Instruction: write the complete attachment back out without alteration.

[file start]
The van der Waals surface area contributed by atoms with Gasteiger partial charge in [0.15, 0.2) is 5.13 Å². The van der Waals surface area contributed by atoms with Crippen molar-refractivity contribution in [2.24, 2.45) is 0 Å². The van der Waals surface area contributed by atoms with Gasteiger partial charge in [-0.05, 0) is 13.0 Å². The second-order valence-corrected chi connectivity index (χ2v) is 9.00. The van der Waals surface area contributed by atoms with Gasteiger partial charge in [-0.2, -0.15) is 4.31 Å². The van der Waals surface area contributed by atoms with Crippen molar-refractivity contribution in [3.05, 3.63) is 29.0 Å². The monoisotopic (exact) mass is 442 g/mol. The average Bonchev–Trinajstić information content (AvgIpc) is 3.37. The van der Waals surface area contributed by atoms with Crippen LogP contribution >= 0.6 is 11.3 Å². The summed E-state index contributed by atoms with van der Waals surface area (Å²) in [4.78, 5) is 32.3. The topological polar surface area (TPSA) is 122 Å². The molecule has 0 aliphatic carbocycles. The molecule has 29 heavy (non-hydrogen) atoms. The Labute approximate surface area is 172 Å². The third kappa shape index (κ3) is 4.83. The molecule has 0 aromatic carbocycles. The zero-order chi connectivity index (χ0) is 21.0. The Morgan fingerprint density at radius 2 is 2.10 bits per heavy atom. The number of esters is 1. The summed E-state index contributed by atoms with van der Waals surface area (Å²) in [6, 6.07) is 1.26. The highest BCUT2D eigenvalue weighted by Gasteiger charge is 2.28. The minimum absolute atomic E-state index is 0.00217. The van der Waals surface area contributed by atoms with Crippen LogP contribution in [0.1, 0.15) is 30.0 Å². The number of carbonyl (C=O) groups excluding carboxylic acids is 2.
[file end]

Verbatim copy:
The van der Waals surface area contributed by atoms with Gasteiger partial charge in [0.15, 0.2) is 5.13 Å². The van der Waals surface area contributed by atoms with Crippen molar-refractivity contribution in [2.24, 2.45) is 0 Å². The van der Waals surface area contributed by atoms with Gasteiger partial charge in [-0.05, 0) is 13.0 Å². The second-order valence-corrected chi connectivity index (χ2v) is 9.00. The van der Waals surface area contributed by atoms with Gasteiger partial charge in [-0.2, -0.15) is 4.31 Å². The van der Waals surface area contributed by atoms with Crippen molar-refractivity contribution in [3.05, 3.63) is 29.0 Å². The monoisotopic (exact) mass is 442 g/mol. The average Bonchev–Trinajstić information content (AvgIpc) is 3.37. The van der Waals surface area contributed by atoms with Crippen LogP contribution >= 0.6 is 11.3 Å². The summed E-state index contributed by atoms with van der Waals surface area (Å²) in [4.78, 5) is 32.3. The topological polar surface area (TPSA) is 122 Å². The molecule has 0 aliphatic carbocycles. The molecule has 29 heavy (non-hydrogen) atoms. The Labute approximate surface area is 172 Å². The third kappa shape index (κ3) is 4.83. The molecule has 0 aromatic carbocycles. The zero-order chi connectivity index (χ0) is 21.0. The Morgan fingerprint density at radius 2 is 2.10 bits per heavy atom. The number of esters is 1. The summed E-state index contributed by atoms with van der Waals surface area (Å²) in [6, 6.07) is 1.26. The highest BCUT2D eigenvalue weighted by Gasteiger charge is 2.28. The minimum absolute atomic E-state index is 0.00217. The van der Waals surface area contributed by atoms with Crippen LogP contribution in [0.1, 0.15) is 30.0 Å². The number of carbonyl (C=O) groups excluding carboxylic acids is 2.